Research from the University of Virginia says couples who are married or living together have less of an appetite for alcoholic drinks. If that relationship ends, look out as there’s a good chance the split will trigger a surge in drinking habits.
The Study at a Glance
Researchers studied the behaviors of over 2,400 twins (1,618 women and 782 men) who had previously taken part in the Washington State Twin Registry. Specifically, they compared the drinking habits of married twins with their single, divorced or cohabitating co-twin.
This was done to remove family-based factors such as genetics that could give life to different explanations for someone’s drinking habits.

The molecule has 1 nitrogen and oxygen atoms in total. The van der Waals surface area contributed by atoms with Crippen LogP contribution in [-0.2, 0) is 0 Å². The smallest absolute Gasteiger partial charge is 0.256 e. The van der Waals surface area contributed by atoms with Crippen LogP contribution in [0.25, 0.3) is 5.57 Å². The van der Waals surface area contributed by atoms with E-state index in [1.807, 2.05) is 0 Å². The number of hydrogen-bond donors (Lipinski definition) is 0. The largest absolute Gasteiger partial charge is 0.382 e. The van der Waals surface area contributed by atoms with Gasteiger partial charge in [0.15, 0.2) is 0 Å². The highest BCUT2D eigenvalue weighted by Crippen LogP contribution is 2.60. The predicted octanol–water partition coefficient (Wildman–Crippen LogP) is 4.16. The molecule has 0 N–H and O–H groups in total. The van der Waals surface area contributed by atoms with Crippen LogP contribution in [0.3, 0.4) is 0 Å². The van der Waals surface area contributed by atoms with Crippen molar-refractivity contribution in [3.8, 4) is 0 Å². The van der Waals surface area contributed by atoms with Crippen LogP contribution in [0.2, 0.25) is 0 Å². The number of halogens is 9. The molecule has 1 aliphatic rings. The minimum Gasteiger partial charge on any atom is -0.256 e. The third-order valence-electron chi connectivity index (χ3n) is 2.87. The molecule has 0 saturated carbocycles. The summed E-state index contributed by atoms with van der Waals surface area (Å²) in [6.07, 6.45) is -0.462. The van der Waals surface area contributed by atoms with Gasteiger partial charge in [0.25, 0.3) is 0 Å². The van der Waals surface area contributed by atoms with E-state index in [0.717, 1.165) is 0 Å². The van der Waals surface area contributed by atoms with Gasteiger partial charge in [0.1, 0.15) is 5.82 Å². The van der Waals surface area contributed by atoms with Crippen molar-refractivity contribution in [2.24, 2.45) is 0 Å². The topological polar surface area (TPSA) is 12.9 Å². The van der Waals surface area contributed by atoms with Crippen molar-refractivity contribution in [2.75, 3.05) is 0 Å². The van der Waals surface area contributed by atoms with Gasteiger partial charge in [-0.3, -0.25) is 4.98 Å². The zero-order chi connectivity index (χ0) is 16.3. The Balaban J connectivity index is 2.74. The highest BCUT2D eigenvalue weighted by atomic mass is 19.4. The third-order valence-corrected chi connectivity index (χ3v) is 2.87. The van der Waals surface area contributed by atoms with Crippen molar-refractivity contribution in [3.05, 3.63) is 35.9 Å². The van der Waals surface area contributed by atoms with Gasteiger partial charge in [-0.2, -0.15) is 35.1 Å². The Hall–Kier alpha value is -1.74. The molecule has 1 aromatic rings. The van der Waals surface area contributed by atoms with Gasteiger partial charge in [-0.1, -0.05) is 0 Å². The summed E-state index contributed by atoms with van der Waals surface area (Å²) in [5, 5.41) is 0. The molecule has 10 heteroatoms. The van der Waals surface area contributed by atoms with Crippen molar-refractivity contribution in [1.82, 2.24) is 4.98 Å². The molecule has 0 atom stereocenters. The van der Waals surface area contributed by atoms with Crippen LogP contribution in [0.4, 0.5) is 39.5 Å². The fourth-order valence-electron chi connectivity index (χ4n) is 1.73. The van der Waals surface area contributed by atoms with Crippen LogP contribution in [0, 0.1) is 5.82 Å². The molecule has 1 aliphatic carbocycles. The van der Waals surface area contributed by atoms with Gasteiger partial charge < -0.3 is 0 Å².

Key Findings From the Study
- On average, married couples and those who were living together tended to drink less frequently, and when they did drink, they consumed less alcohol than their twin counterparts.
- Single men living with women were shown to drink less than married men.
- In terms of sheer quantity, single women living with men drank about the same in one sitting as married women.
- The single twins living alone were shown to drink more often and in much larger quantities.
Why is This So?
About the results, lead researcher Dr. Diana Dinescu said, “Intimate relationships tend to provide a monitoring effect that partners have on each other, which can be a real benefit in terms of drinking behavior.”
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